HHS Seeks to Use International Pricing Index for Medicare Part B Drugs

Regulatory NewsRegulatory News
| 25 October 2018 | By Zachary Brennan 

The US Department of Health and Human Services, via its Centers for Medicare & Medicaid Services (CMS), on Thursday unveiled a new “International Pricing Index” (IPI) payment model meant to reduce payments for prescription drugs.

Under the IPI model, explained in an Advance Notice of Proposed Rulemaking (ANPRM), Medicare’s payments for select physician-administered drugs would more closely align with prices in other countries. Overall, savings for American taxpayers and patients are projected to total $17.2 billion over five years, HHS said.

The proposal of the IPI Model aims to ensure the US is paying comparable prices for Part B drugs, a small fraction of the total spent of pharmaceuticals in the US, relative to other countries by phasing in “reduced Medicare payment for selected drugs based on a composite of international prices,” in addition to reduced out-of-pocket costs.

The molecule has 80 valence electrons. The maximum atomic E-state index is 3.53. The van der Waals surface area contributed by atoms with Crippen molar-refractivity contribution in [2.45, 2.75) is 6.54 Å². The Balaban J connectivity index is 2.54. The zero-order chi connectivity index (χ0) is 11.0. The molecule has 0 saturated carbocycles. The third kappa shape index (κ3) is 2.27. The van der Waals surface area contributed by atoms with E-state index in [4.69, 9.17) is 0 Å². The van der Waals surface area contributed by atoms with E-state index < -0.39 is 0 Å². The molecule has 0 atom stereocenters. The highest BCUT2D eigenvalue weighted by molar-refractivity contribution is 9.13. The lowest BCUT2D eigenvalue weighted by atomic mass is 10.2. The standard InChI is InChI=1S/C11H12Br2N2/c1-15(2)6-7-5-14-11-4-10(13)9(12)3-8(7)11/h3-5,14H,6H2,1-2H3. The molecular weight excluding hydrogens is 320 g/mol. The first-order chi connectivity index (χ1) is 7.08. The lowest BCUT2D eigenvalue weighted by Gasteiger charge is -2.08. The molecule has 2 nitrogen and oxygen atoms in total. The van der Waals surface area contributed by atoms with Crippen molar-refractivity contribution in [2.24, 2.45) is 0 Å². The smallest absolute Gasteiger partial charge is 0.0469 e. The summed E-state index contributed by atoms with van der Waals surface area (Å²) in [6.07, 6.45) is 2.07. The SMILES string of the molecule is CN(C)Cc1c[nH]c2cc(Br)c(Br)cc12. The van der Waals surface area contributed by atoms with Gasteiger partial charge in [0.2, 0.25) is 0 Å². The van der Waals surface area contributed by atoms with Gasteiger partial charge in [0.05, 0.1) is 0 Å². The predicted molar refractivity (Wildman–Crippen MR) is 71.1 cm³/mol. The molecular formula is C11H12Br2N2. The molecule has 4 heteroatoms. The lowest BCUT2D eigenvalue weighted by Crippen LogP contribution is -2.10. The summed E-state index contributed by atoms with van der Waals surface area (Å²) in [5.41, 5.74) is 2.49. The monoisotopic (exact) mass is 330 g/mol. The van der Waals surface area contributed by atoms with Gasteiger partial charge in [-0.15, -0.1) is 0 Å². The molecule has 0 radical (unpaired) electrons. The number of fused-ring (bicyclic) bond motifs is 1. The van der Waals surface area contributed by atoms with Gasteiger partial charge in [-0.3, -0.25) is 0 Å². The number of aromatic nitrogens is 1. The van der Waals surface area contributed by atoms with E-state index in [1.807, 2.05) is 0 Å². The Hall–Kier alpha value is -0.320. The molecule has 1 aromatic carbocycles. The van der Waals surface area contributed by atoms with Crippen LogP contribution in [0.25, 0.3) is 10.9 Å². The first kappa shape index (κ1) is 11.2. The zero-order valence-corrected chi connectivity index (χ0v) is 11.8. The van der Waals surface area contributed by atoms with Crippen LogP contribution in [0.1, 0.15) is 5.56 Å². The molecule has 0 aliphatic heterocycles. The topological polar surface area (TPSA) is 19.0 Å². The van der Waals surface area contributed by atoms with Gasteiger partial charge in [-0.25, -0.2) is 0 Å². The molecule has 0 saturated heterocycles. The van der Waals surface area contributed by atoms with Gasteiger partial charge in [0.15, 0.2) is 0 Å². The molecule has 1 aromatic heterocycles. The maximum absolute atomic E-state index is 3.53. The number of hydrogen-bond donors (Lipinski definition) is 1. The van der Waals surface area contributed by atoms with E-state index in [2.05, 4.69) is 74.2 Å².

Speaking at the Department of Health and Human Services (HHS) on Thursday, President Donald Trump made clear his intention to bring down the cost of pharmaceuticals in the US.

The short speech, coming just weeks ahead of the midterm elections, did not get political and hit on many of the same talking points he’s made in prior speeches.

“We’re taking aim at the global freeloading,” Trump said. “Same company, same box, same pill…For decades other countries have rigged the system so that American patients are charged much more for the exact same drug.”

Earlier on Thursday, HHS released a report detailing how the prices charged by drug manufacturers to wholesalers and distributors in the US Medicare Part B program are 1.8 times higher than in other countries.

“We find these higher U.S. prices mean that the Medicare program pays nearly twice as much as it would pay for the same or similar drugs in other countries,” the report concluded.

The move follows on the heels of last week's announcement proposing to require companies to include wholesale acquisition costs (WAC) in direct-to-consumer television advertisements.
 

 

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